Longform

RECKLESS ABANDON

IF YOU LIVE in the inner city, it isn't difficult to imagine that you will become the victim of a crime. At least, it hasn't been difficult for Chris Schilling and Jeff Weaver to imagine it during the nearly three years that they've lived in the historic Story District, south of McDowell and right next door to the Papago Freeway. They have seen some of their neighbors preyed upon by burglars in this close-knit neighborhood of charming, restored houses that's close to the heart of downtown Phoenix, and they have known that they aren't themselves immune from the worst aspects of the Nineties.

What they haven't imagined was that, if crime came knocking, they would be completely defenseless.

They haven't imagined that they would be hit again and again by the same thief-a guy with a knife and a criminal record, a sizable grudge and a fixation upon their jewelry and stereo equipment.

They haven't imagined that, in the wake of the damage, they would not only be abandoned by the Phoenix Police Department, the Maricopa County Sheriff's Office and the County Attorney's Office-the law officers Schilling and Weaver turned to for protection-but outright accused by them. They haven't imagined that, while the man who robbed them was set free, they would be nearly arrested themselves, instead.

Most of all, they haven't imagined they would be left feeling that the police and the prosecutor's office accepted the excuses and accusations of a convicted felon above their own story because they are gay.

That is how it happened last month, however, during a drawn-out conflict of confusion and revenge. And that is how Schilling and Weaver feel, at the end of another confrontation between the gay community and the police that has their Story District neighbors leveling discrimination charges at a police department that has been accused of it before.

Sharon Hunnicutt, the president of the Story Preservation Association, recounts a meeting that a group of neighbors called with the police in order to discuss the way Schilling and Weaver have been treated, and says, "We asked them if they have a different standard of protection for heterosexuals and gay people, and they said they didn't. But I think they must."

So this is also a story about the way the members of the gay community and their champions continue to perceive that gays are treated unfairly, because they have been unfairly treated in the past.

Based upon both documented and undocumented incidents, the Phoenix police through the years have been accused of keeping files on suspected homosexuals, of harassing them with threatening "walk-throughs" at gay bars, of arresting them on public indecency charges while ignoring "straight" offenders, and of paying too little attention when homosexuals are the targets of crime. Although the relationship between the gay community and the police department has improved slightly in recent years, gays usually react with earned paranoia when they're dealing with law enforcement agencies in Maricopa County. On that level, this is a story that should perhaps concern the supporters of civil rights.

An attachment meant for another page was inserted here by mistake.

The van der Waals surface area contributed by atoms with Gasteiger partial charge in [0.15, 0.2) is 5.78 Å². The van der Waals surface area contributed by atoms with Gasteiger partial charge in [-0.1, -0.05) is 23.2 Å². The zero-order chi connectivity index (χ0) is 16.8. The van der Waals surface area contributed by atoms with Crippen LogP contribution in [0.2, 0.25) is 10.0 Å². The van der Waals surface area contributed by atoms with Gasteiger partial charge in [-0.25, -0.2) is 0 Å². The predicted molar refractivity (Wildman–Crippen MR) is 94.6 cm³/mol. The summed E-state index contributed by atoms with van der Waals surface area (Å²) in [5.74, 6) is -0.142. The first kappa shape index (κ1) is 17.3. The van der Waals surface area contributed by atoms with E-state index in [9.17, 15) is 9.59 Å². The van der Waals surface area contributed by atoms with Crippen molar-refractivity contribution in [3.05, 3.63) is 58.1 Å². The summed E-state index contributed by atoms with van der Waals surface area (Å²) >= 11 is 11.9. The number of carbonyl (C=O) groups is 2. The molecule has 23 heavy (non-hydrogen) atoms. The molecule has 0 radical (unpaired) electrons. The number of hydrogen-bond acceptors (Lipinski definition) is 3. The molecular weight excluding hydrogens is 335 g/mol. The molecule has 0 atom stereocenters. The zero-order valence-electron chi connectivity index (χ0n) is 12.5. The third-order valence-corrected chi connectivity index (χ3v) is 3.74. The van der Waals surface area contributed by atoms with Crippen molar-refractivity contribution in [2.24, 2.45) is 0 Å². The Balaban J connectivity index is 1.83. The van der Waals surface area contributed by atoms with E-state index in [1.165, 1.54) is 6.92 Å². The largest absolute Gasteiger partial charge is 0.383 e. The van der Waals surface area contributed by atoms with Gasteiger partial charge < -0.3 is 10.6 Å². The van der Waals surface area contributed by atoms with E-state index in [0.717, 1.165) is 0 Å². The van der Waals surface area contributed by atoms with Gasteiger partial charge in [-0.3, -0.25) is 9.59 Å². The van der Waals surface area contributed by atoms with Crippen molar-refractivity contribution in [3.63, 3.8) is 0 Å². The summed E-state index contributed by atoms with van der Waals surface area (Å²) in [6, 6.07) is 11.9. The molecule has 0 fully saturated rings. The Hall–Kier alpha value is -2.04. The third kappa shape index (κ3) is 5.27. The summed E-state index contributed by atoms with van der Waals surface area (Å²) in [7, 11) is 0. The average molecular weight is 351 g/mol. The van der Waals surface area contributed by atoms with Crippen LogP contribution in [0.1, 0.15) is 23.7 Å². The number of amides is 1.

But its most alarming message is simply not about equality. This saga of urban fear-of crime compounded threefold by the mishaps and misjudgments of prosecutors and police officers who are sworn to protect the citizenry and who engage in frantic finger-pointing when they do not-contains many elements that could have happened to anyone.

THE BAD LUCK of Jeff Weaver and Chris Schilling didn't begin last month, although it certainly worsened then. Their lives took the first radical downward turn about 18 months ago, when Weaver, who is 33, developed the symptoms of AIDS.

They have been together for eight years, and they took the hit together. Weaver, self-employed as a restorer of automobiles, was soon forced to stop working, and his tall body withered to 120 pounds. His friends and family members say that he was far from defeated, though. Both he and Schilling decided, with remarkable optimism, to enjoy to the fullest the time that they have left together.

"We are very, very proud of them," says Weaver's mother, Jean. "Not very many people would be handling it like this when they know they are going to die. Jeff has handled this very, very well up until this robbery."
They have simply gone on with their lives, not as though nothing has changed, but as though the changes haven't bankrupted them of pleasure. They have, for instance, continued to be active in the Story Preservation Association, opening their immaculate house filled with antiques as part of the neighborhood's home tour and spearheading the Story entry in Phoenix Art Museum's annual Festival of Trees. Their neighbors have taken more than casual notice of their continuing involvement. "They are very, very kind, considerate men, and everyone thinks very highly of them," says neighbor Hunnicutt. Which may be one reason the robbery was so upsetting to everyone.

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Deborah Laake